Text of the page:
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Ralph McCloud to receive Eileen Egan Peacemaker Award from Pax Christi USA

The longtime administrator departed the U.S. Conference of Catholic Bishops in April as the highest-ranking lay African American in the Catholic Church.

(Pax Christi USA)

Ralph McCloud, the former director of the U.S. Conference of Catholic Bishops’ Catholic Campaign for Human Development (CCHD), will receive Pax Christi USA’s Eileen Egan Peacemaker Award this year. Among his other accomplishments, the move honors McCloud's decade and a half of service in the 55-year-old anti-poverty initiative.

According to an announcement from Pax Christi, the award is bestowed periodically “to honor a group or individual who has made a strong and extraordinary prophetic witness for peace in a time or situation of devastating violence or injustice.” It was most recently awarded in 2010.

McCloud, known during his time in the USCCB as the highest-ranking lay African American in the Catholic Church, resigned from his post in April. He received a farewell sendoff from his confreres in Washington in late May.

“From his days in city government in Fort Worth, Texas to his leadership role in the Catholic Campaign for Human Development (CCHD) and in everything else he does, Ralph McCloud has promoted the kind of peace that is rooted in justice,” said Pax Christi USA Bishop-president John Stowe, OFM Conv. of Lexington.

“The CCHD is the U.S. Church’s signature program for putting the values of Catholic Social Teaching into practice and under Ralph’s leadership many new initiatives were funded to help impoverished communities become protagonists in improving their own futures. He was also instrumental in teaching about how the CCHD works and transforms lives.”

McCloud, a Texas native, was formerly a longtime civil servant in his native Fort Worth, serving four terms on the city council and chairing the mayor’s commission on homelessness. He directed the peace and justice ministry for the Diocese of Fort Worth from 1995 until his appointment to the USCCB in late 2007.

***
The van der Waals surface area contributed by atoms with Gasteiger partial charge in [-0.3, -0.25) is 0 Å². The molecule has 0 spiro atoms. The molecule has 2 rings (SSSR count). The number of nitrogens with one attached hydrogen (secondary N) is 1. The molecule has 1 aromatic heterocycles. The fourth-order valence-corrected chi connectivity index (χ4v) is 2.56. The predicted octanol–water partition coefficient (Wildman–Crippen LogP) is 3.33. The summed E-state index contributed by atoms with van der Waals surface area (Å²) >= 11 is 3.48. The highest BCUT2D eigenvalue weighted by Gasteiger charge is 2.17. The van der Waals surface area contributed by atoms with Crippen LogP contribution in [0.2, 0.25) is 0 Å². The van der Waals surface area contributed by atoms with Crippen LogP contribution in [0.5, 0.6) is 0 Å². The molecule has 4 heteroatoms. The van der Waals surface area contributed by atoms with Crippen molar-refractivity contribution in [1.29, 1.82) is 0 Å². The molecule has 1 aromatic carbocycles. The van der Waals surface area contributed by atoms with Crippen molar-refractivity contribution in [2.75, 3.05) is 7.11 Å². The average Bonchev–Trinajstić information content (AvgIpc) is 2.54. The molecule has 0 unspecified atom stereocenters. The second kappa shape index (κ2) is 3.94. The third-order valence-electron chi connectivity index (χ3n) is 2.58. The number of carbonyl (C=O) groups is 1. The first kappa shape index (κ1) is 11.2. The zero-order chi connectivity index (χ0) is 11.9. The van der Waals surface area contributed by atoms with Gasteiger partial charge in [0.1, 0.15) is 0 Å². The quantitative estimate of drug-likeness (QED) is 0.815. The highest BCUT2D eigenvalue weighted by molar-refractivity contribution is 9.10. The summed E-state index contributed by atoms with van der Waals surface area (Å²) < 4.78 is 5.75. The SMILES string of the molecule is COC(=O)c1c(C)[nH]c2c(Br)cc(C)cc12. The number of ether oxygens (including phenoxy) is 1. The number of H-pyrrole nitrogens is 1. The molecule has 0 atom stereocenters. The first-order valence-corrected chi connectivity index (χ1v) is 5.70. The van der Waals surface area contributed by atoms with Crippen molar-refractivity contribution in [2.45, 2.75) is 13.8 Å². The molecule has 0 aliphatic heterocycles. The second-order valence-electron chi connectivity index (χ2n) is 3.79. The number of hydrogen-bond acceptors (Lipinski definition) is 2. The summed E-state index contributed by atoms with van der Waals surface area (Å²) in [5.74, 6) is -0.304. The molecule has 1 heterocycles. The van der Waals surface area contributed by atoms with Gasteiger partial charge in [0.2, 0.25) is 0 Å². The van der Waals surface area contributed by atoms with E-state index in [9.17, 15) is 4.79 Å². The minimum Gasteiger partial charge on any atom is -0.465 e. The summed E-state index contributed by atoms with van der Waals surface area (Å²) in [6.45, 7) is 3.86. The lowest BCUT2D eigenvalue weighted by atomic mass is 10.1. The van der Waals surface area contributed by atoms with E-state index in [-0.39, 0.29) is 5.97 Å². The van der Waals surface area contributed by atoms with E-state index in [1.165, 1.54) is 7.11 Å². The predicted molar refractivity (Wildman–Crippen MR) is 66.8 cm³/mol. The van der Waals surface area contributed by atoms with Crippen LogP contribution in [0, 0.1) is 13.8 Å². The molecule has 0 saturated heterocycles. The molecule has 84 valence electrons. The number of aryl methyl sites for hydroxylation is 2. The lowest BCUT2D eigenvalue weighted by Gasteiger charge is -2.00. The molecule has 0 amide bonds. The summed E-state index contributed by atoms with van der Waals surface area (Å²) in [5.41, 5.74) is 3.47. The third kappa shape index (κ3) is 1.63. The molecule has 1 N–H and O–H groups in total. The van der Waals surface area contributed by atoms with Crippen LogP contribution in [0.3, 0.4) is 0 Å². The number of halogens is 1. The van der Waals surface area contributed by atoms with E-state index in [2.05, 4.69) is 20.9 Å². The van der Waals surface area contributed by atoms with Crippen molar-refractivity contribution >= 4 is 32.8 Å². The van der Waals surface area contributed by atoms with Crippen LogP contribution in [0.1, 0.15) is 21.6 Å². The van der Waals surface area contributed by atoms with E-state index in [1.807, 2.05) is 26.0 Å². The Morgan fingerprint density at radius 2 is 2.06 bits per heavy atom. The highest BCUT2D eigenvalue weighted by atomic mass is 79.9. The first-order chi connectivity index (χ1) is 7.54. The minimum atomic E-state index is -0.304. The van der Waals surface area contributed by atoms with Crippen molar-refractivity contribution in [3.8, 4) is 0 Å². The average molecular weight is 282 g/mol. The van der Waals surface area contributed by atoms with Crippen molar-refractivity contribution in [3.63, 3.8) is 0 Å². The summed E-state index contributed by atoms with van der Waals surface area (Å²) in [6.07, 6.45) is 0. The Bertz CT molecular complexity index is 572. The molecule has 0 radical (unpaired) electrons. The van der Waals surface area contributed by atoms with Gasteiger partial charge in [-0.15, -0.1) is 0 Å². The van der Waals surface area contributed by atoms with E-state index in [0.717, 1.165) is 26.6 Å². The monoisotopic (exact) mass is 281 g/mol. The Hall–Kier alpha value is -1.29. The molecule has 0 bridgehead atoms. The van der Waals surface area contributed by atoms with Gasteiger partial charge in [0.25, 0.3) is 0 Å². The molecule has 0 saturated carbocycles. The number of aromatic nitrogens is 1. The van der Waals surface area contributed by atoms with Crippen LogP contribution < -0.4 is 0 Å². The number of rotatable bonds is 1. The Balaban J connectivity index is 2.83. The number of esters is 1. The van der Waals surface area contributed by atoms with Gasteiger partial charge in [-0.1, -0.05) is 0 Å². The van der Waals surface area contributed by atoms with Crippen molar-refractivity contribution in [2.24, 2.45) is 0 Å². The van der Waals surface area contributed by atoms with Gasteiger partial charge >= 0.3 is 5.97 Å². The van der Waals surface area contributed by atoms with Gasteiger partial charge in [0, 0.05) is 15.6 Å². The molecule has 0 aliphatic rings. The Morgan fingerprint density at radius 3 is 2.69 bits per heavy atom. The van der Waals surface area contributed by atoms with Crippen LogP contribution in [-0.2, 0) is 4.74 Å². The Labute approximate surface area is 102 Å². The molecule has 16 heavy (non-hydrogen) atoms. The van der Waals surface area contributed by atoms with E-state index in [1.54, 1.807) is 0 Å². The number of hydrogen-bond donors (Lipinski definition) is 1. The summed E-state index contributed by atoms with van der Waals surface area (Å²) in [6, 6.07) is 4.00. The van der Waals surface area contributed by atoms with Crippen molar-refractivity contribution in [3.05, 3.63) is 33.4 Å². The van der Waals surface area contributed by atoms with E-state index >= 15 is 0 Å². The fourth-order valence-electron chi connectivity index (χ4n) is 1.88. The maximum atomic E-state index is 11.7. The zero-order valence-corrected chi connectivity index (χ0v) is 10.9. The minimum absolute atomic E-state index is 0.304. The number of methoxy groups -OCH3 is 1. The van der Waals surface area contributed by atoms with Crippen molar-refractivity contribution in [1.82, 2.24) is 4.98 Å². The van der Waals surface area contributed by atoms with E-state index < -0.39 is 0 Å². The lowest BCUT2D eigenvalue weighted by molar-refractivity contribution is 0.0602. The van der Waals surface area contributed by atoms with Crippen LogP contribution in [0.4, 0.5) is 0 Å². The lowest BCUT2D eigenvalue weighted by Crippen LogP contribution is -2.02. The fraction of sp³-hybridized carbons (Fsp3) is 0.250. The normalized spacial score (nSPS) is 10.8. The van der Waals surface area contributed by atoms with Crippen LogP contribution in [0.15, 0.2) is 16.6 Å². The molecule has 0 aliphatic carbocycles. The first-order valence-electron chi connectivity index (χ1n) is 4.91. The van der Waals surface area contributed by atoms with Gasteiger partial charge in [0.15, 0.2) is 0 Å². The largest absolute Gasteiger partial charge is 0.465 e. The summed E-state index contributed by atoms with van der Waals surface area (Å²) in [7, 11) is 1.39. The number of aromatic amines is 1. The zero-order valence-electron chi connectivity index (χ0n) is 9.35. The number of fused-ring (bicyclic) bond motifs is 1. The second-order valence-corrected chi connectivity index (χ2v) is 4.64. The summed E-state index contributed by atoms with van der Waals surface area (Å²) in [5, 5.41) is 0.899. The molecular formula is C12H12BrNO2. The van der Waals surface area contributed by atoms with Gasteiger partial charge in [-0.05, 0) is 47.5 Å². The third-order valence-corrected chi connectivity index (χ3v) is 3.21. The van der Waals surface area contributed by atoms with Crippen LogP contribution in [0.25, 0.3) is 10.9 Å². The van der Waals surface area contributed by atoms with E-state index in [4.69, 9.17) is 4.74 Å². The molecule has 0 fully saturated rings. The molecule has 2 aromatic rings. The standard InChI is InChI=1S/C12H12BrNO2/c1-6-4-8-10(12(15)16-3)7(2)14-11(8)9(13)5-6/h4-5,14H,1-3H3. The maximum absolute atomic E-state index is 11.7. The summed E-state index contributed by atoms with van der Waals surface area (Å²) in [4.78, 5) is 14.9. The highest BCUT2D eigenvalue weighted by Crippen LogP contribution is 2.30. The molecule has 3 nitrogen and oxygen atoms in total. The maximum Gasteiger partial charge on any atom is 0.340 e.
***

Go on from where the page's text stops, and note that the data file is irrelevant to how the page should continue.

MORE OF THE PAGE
With the CCHD, McCloud led the bishops’ efforts to combat poverty and promote social justice, including the distribution of thousands of grants to organizations around the country each year.

Among his many honors, he received the History Maker from the Archdiocese of Atlanta in 2009 and Catholic Charities USA’s Martin Luther King Keep the Dream Alive Award in 2010. In recent years, he has served on the board of directors for the Catholic Mobilizing Network, which leads efforts against the death penalty and promotes restorative justice.

“I am humbled and honored to be recognized by Pax Christi USA,” said McCloud in a statement. 

“I have long admired and respected their courageous and faith-filled work. In today’s world, they truly represent what it means to care. Pax Christi engages people to pursue justice, embrace peace and escort one another into right relationships with God and one another. This is a tremendous honor!”

His resignation from the USCCB came as a surprise, revealed by the conference after the fact amid reports of financial distress in the CCHD. The bishops are scheduled to meet for their annual spring plenary meeting this week, where the fate of the organization will be discussed.

Nevertheless, McCloud’s achievements while leading the CCHD have not gone unnoticed by his peers and supporters, who have continued to support the mission of the organization even as it faces pressure in an increasingly divided U.S. episcopate.

“It was an easy decision for Pax Christi USA to honor Mr. McCloud for his long commitment in leading the Catholic Campaign for Human Development, guiding the Church’s efforts to address poverty, to empower organizations committed to constructive social change, and to center the work of social justice in the institutional church,” said Johnny Zokovitch, Pax Christi USA’s outgoing executive director. 

“We recognize most importantly that he has persevered in this work despite counter-prevailing winds in our Church and the larger society that have fed polarization, racism, xenophobia, and the demonization of impoverished people.”

The Eileen Egan Award, named for one of the co-founders of Pax Christi USA, will be officially awarded to McCloud at a to-be-determined date. The organization says plans for an event are underway.

Nate Tinner-Williams is co-founder and editor of Black Catholic Messenger.

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